Monday, December 21, 2009

Driving, dancing and discussion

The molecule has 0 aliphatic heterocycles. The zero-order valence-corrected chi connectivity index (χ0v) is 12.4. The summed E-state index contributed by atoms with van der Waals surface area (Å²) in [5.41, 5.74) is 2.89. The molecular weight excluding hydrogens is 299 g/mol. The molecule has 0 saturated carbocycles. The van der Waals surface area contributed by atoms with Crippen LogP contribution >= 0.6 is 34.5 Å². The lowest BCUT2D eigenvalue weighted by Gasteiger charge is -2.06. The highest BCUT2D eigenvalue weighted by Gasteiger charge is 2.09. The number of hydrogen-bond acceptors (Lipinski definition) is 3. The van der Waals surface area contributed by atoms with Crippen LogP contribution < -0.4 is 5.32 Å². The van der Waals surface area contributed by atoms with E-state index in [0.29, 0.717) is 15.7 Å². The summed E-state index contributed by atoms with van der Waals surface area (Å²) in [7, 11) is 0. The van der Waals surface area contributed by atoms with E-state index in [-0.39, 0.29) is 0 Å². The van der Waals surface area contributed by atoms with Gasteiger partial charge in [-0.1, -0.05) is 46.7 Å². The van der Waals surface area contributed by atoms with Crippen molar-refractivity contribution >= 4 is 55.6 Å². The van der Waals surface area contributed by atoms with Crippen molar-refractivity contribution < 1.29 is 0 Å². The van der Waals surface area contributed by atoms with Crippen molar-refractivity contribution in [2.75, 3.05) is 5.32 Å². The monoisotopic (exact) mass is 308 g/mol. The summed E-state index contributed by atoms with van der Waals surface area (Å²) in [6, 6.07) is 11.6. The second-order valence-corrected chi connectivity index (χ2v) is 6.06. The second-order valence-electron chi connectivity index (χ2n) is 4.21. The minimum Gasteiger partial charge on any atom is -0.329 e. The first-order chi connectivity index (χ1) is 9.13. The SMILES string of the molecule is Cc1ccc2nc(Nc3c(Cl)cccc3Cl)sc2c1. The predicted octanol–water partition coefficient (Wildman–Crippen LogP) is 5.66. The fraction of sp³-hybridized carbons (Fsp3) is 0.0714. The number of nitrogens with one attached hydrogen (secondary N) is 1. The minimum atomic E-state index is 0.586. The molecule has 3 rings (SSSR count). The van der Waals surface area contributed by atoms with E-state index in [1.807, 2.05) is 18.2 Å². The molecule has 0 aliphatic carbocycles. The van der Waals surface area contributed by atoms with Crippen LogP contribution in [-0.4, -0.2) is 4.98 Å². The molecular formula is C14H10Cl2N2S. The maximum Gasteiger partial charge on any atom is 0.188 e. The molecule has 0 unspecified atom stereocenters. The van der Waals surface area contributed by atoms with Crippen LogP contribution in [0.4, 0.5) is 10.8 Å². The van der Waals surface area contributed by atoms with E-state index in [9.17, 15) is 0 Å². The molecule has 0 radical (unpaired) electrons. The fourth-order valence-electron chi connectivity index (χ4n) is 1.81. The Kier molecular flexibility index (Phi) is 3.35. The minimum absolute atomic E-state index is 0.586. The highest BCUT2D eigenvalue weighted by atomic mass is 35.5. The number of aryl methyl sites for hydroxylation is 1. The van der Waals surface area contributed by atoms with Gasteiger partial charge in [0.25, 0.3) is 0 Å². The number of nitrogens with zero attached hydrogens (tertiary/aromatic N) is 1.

Last weekend, I went with over 30 women from the communities we support to a tribal women’s empowerment workshop. At 7pm on Friday we all loaded into 3 jeeps - 13 people in each (excluding babes-in-arms) - for the 5 hour drive to Sonapur, a smallish town in Western Orissa. I always forget just how bumpy the roads are but on this occasion every bump landed me in the lap of my next-door neighbour so I spent the journey hanging onto the dashboard and gear-stick as we motored through the night. On arrival, supper was provided for the VIP guests – a delicious concoction of meat and veg as well as the ubiquitous rice and dhal -after which I was walked across the road to check into my hotel.It was a clean but simple affair although I was slightly disappointed to be separated from the rest of my group who were not deemed to be VIPs and were staying at a local school. Next morning, after tea and tiffin at a street stall, I arrived at the venue at 9am as requested to find the only people there were my travelling companions from the night before. Slowly, however, people began to arrive and plonk themselves cross-legged on the green matting under the stripy red and yellow awning and by about 11 there seemed to be enough people there for proceedings to begin. Whilst various, and I’m sure very rousing, speeches were given in Oriya, I spent my time looking at the audience. Tribal women from all over the state had come, accompanied by their small children, each wearing their traditional costumes and jewelery. Some were dressed in identical saris – they make their own using long-established patterns - and some wore saris that were tied more like a UK halter-neck dress and finished just above the knee but the highlight for me (and it appeared the organisers) was two girls from the remote and primitive Dongria Khond tribe who sport intricate hairstyles including numerous grips and a range of elaborate necklaces. Just as I was beginning to get bored, the entertainment arrived which included a five-piece band and a couple of entertainers. It took a double take to realise that both were men as one was dressed in a sari and a fetching plastic hair band. After a few quick twirls they were joined by everyone in the audience for a mass tribal dance accompanied by the drums and pipes of the band and then we retired for lunch. This was served in traditional Indian fashion – we all sat cross-legged on the floor and rice, dhal and subji (vegetable curry) was served from metal buckets which you ate with your hand off plates made from leaves. It’s an immensely efficient way to feed what must have been more than 500 people although I was less efficient at getting the rice into my mouth as opposed to all over my clothes. After more speeches in the afternoon, a cultural extravaganza was laid on in the evening with both traditional and tribal dancing and song and I retired to bed exhausted in preparation for that jolting journey back home the next day. Click here to see more photos. Click here to see where Sonapur is.

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